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Reply: Detection of Perforators Using Smartphone Thermal Imaging

Hardwicke, Joseph T. Ph.D., F.R.C.S.(Plast.); Skillman, Joanna M. F.R.C.S.(Plast.)

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Plastic and Reconstructive Surgery: November 2016 - Volume 138 - Issue 5 - p 940e
doi: 10.1097/PRS.0000000000002719
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We would like to thank Drs. Weum, Lott, and de Weerd for their comments on our recently published Ideas and Innovations article.1 As stated in our article, we did in fact use a modification of dynamic thermal imaging, which we have simplified to allow ease of use in the office setting. Images were recorded after a period of 3 minutes’ exposure at room temperature to allow a more gentle surface cooling, thus exposing the “hotspots” that may signify the presence of a perforator, rather than “forced” active cooling followed by intrinsic rewarming. In other pilot studies that we have performed, we have used a “cold challenge” by way of conductive, evaporative, or convective surface cooling. We have found that dynamic images collected in this way take longer and do not add significantly to the overall result. We have also found that patients may not be happy to undergo a cold challenge during their clinical consultation or preoperative assessment. It is possible that the use dynamic cooling of a raised perforator flap in the intraoperative setting could lead to an increase in operating room time and an increase in infective complications. A cold challenge may be better suited to the research environment rather than in the preoperative, intraoperative, and postoperative settings.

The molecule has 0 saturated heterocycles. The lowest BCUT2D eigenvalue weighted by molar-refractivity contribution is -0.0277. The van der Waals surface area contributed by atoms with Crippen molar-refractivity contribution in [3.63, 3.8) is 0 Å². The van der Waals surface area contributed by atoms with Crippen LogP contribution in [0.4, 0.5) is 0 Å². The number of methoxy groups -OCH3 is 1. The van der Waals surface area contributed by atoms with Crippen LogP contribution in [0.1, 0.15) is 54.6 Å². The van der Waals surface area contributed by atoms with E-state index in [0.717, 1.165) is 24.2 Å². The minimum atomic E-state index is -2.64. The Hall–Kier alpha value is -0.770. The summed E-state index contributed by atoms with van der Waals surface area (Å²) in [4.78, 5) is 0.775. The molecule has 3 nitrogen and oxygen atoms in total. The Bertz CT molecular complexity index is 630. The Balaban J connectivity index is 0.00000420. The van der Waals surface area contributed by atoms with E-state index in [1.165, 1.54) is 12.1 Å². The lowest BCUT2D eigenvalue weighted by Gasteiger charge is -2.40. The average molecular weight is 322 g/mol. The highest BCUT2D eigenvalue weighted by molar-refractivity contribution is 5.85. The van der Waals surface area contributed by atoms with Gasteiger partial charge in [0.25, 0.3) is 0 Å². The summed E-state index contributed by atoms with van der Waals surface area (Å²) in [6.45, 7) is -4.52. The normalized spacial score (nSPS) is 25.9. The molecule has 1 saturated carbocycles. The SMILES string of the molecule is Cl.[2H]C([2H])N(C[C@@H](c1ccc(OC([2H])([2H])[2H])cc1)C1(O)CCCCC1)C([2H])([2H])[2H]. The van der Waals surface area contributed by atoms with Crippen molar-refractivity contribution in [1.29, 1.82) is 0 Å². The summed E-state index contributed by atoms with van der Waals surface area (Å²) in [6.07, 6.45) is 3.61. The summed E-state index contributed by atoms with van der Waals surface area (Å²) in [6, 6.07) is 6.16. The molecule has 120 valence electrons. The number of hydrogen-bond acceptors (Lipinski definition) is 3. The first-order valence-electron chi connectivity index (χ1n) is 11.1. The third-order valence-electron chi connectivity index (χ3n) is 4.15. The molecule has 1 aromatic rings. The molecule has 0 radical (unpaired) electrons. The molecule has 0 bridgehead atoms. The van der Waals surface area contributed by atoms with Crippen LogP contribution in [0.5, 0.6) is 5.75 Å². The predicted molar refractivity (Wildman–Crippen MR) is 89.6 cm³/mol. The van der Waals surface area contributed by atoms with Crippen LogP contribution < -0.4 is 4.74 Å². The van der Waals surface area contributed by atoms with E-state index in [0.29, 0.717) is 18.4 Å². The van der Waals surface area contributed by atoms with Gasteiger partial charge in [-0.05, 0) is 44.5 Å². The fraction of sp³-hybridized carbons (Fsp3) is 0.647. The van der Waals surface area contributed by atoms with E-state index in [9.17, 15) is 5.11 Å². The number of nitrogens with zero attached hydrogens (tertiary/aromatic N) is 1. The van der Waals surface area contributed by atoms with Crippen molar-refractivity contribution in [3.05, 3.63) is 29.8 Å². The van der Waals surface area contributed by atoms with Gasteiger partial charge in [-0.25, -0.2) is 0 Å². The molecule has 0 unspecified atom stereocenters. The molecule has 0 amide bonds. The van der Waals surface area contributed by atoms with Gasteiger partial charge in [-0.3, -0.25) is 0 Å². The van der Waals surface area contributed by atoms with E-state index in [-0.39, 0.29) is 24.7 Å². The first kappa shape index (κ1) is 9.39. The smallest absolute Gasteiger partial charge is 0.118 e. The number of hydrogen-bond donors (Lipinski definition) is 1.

The perfusion of the raised flap is also a dynamic phenomenon. When the warm well-perfused area of a fasciocutaenous or musculocutaneous flap is delineated either by thermography or by simply using a “back-of-the-hand” clinical examination for a temperature change, we agree the discarded tissue could have been viable because of the dynamism of the perforasome. Of course, because it may take hours for this to develop, it is impractical in the free tissue transfer setting and, as such, a combination of clinical judgment and imaging adjuncts can be used to give the best estimation of tissue viability.

We agree that absolute temperature estimation may be unreliable with the FLIR ONE camera (FLIR Systems, Inc., Wilsonville, Ore.), although the cited study2 bears no relationship to the use of thermography in perforator flap surgery. The relative temperature difference is key to the identification of potential perforators, especially free-style perforator flaps, and we feel the FLIR ONE enhances clinical assessment in this situation. We also agree that more research is required for the validation of such technologies and the optimization of user protocols. We hope that this article will encourage others to integrate thermography into their day-to-day plastic surgery practice and add to the growing body of evidence for the use of this technology.


The authors have no financial interest in any of the products or devices mentioned in this communication.

Joseph T. Hardwicke, Ph.D., F.R.C.S.(Plast.)
Department of Plastic Surgery
University Hospitals of Coventry and Warwickshire
Coventry, United Kingdom
School of Clinical and Experimental Medicine
University of Birmingham
Birmingham, United Kingdom

Joanna M. Skillman, F.R.C.S.(Plast.)
Department of Plastic Surgery
University Hospitals of Coventry and Warwickshire
Coventry, United Kingdom


1. Hardwicke JT, Osmani O, Skillman JM. Detection of perforators using smartphone thermal imaging. Plast Reconstr Surg. 2016;137:3941.
2. Curran A, Klein M, Hepokoski M, Packard C. Improving the accuracy of infrared measurements of skin temperature. Extreme Physiol Med. 2015;4(Suppl 1):A140.


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